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HAFB's survival odds difficult to forecast

Process is secretive, competition tough, variables abound

Published: Tuesday, April 26 2005 6:31 p.m. MDT

Hill Air Force Base workers Shayla Gilbert, left, and Bruce Archer work on B-52 wheels recently. Vickie McCall, president of the Utah Defense Alliance, believes a big realignment isn't out of the question for HAFB.

Jeffrey D. Allred, Deseret Morning News

Third in a four-part series.

The competition is fierce.

And with so many bases fighting to survive the next round of closures, it's hard to determine the odds.

Hill Air Force Base is not only competing with eight other major military depots. It must also contend with threats of privatization and even unrelated business ventures, said Vickie McCall, president of the Utah Defense Alliance.

"We'll compete with the best of the best," McCall said.

Nobody really knows how each base will be compared. The entire Base Realignment and Closure process is extremely secretive.

Commanders of every military installation recently sent the Defense Department answers to thousands of questions pertaining to personnel, infrastructure and equipment. That data is currently being reviewed by the Defense Department and will not be released until the BRAC list of bases proposed for closure comes out on or before May 16.

"We don't know how the commission is going to compare," said Kari Tilton, a Hill spokeswoman. "There is going to be some apples to apples, there is going to be some apples to oranges. It's complicated."

Military togetherness

Three major maintenance depots remain in the entire Air Force.

BRAC shut down two bases with air logistics centers during the 1995 round of base closures. Hill escaped that year, but Kelly and McClellan Air Force bases in San Antonio and Sacramento, Calif., didn't make the cut.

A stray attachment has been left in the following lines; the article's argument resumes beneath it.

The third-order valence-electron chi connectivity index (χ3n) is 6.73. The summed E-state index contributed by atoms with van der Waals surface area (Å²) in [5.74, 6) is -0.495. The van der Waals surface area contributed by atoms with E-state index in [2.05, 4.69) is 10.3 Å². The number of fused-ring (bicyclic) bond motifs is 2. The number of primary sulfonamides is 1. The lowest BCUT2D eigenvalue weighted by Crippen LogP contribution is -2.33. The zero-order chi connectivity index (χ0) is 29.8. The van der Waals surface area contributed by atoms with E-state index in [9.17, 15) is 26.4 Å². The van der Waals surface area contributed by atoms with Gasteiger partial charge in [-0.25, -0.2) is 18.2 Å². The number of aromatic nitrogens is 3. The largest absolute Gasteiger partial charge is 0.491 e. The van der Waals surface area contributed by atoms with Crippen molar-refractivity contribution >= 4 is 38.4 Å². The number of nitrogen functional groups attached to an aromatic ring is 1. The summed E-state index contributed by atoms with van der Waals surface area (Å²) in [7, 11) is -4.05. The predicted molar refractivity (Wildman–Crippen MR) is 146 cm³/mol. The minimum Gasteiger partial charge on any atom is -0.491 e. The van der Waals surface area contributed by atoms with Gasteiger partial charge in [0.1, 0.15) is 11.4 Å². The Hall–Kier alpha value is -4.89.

Hill Air Force Base remains, as do Robins and Tinker Air Force bases in Georgia and Oklahoma. But these maintenance-based installations, also known as "air logistics centers," are not competing against each other for survival. In fact, they are the future of the U.S. military, McCall said.

Defense Secretary Donald Rumsfeld's call for "jointness"?

"We've already got that in all of our (air logistics centers)," McCall said.

Rumsfeld has called for a transformation of the military that calls for teamwork among every branch of the military in the post-Cold War era.

Key to this transformation is creating jointness — a strategy that will improve efficiency levels across the Department of Defense. In this new, transformed, military, airmen will train with soldiers, Marines with seamen — all branches of the military will train and deploy together. Depots from every branch of the military will work together to maintain expensive defense equipment.

"Jointness is an important part of the BRAC process," Philip Grone, deputy undersecretary of defense for installations and environment, recently told the House Armed Services Committee.

The air logistics centers at Hill, Robins and Tinker Air Force bases are the perfect place to execute Rumsfeld's transformation, said Ron Carbon, executive director of 21st Century Partnership, a group lobbying to save Robins Air Force Base.

Work at some Army and even Navy maintenance depots could be transferred to one of the remaining Air Force air logistics centers, he said.

"We have some very large bases, we have the ability to receive new missions, and we don't have any operational restrictions," Carbon said. "We can easily serve the roles that the (Department of Defense) is wanting to do."

Private-sector competition

Even if Utah's bases are not shut down, they could lose some of their workload to private contractors.

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